22 Juni 2009
KP-SAM Shin Gung (God's Bow) with the electronic device (photo : Militaryphotos)
SEOUL - LIG Nex1, a leading defense firm in South Korea, has developed an indigenous identification, friend or foe (IFF) system for its "Shingung" portable ground-to-air weapons, the company announced June 21.
The four-year joint development with the state-run Agency for Defense Development was completed in May following successful test trials both by the Defense Acquisition Program Administration and the Army, LIG Nex1 said in a news release.
About 5 billion won ($3.9 million) was spent to develop the IFF, an electronic system that can determine the intent of an aircraft with the speed of the fastest computer, it said.
Company officials expect the sophisticated identification system will not only greatly upgrade the country's air defense capability, but also have the potential of defense exports amounting to 100 billion won ($79 million) in the coming years.
"The South Korean military have had to use IFF systems built by U.S., French and other foreign defense firms" in the past, said Kim Soo-hong, an executive director of LIG Nex 1. "We're planning to further develop the IFF system enough to be fitted with other similar weapons systems, not just the Shingung anti-aircraft missile."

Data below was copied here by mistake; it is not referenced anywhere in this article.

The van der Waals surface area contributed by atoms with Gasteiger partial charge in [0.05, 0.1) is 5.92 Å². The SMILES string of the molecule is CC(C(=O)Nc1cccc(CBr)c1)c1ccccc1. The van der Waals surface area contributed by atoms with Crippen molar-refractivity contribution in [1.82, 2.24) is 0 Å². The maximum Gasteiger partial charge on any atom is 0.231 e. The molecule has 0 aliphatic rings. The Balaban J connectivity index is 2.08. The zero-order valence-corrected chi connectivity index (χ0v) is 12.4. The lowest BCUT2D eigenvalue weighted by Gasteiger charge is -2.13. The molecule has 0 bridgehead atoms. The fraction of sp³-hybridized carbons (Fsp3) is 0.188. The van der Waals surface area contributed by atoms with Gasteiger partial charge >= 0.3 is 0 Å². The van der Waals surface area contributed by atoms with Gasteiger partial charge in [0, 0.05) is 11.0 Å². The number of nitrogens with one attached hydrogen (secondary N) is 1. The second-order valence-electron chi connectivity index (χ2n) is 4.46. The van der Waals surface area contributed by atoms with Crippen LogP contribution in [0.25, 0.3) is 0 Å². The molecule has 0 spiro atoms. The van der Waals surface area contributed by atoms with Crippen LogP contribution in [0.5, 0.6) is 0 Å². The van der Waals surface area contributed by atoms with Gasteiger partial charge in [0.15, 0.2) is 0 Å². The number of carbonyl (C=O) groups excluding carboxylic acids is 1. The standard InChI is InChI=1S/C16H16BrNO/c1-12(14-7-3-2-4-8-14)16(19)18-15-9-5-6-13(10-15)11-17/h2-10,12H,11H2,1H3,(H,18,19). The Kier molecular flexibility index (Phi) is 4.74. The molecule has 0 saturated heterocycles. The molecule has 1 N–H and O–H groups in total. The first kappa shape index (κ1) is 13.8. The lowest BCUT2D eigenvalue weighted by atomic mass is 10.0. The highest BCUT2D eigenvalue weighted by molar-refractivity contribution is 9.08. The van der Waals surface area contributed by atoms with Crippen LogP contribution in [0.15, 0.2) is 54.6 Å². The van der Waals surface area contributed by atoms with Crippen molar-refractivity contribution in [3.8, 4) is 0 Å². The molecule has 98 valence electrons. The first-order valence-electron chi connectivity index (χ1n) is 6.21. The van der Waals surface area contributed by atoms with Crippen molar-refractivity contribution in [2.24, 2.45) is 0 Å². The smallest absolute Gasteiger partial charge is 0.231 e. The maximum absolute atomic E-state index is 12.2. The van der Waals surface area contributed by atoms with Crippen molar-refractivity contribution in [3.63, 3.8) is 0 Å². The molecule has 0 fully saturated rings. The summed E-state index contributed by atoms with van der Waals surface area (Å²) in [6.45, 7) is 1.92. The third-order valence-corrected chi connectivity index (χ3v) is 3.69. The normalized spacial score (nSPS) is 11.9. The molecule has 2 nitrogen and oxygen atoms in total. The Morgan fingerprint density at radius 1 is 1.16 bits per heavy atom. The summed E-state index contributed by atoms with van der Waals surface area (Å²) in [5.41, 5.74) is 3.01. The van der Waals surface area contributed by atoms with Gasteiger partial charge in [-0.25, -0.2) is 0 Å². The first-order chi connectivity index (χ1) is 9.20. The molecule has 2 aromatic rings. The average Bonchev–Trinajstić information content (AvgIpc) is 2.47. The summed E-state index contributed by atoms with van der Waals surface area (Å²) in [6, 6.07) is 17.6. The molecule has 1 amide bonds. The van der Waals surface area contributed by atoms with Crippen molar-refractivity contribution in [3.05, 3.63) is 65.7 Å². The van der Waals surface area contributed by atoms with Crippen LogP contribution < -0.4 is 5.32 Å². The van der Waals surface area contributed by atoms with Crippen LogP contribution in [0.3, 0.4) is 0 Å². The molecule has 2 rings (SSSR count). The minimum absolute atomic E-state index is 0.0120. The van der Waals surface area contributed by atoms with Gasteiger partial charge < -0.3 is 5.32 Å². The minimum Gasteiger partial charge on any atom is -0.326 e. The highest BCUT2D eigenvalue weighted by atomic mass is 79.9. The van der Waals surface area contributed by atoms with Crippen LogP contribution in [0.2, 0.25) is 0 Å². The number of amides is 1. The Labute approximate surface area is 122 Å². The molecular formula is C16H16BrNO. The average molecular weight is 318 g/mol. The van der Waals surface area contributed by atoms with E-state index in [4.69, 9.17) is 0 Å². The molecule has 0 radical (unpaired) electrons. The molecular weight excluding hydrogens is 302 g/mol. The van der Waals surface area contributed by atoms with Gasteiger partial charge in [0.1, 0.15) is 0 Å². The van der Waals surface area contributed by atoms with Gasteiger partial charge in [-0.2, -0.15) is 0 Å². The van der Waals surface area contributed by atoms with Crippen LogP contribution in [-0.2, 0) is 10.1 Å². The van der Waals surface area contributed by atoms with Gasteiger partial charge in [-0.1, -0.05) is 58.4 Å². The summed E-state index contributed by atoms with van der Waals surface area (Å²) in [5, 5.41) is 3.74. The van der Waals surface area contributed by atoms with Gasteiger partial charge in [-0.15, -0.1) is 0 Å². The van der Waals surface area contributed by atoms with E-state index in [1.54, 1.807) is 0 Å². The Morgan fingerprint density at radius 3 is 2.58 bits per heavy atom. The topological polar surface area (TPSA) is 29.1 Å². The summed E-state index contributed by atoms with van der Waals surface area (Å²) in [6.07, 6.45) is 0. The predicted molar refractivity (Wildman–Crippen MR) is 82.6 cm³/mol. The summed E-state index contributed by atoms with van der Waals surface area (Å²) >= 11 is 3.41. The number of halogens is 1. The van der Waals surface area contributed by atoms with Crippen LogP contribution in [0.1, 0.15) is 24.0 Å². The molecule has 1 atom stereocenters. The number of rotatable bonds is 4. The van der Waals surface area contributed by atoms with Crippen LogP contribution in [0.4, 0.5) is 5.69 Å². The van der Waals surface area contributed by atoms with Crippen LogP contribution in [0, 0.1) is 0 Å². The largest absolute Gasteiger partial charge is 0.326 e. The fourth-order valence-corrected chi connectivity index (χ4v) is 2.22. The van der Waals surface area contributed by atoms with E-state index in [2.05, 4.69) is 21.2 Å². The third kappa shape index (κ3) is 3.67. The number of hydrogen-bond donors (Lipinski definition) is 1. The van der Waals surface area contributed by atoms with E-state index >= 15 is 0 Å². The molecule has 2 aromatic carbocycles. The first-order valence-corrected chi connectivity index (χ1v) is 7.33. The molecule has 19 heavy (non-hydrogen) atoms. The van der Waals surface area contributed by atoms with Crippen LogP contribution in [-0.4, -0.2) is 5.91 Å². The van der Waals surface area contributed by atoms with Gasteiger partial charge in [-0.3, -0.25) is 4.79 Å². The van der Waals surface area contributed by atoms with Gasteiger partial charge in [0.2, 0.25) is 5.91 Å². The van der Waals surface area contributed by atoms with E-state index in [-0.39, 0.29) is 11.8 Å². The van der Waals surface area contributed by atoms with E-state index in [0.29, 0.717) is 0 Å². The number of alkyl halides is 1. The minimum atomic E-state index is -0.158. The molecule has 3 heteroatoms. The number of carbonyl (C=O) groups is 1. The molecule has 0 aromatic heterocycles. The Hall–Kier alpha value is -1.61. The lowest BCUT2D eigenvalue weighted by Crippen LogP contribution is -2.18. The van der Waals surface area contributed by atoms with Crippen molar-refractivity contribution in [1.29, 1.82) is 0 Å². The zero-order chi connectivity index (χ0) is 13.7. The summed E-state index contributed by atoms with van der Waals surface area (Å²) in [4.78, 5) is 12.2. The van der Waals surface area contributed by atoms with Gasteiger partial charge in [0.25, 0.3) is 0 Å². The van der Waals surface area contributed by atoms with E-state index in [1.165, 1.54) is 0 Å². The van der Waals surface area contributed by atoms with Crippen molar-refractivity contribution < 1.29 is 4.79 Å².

The Shingung is a shoulder-launched anti-aircraft missile capable of hitting targets as high as 3.5 kilometers with a speed of Mach 2.0. It has a distance range of 7 kilometers.
Established in 1976 as Glodstar Precision, LIG Nex1 develops and manufactures a wide range of defense systems, such as precision-guided missiles, underwater systems, radar, fire-control systems, communications, electronic warfare and avionics.
Major products include the "Hyeonmoo" medium-range ground-to-ground missile with a range of 180 kilometers; the "Haeseong" cruise missile with a range of 150 kilometers; and the "Cheonma" self-propelled surface-to-air missile system, also known as K-SAM, with an effective range of 10 kilometers.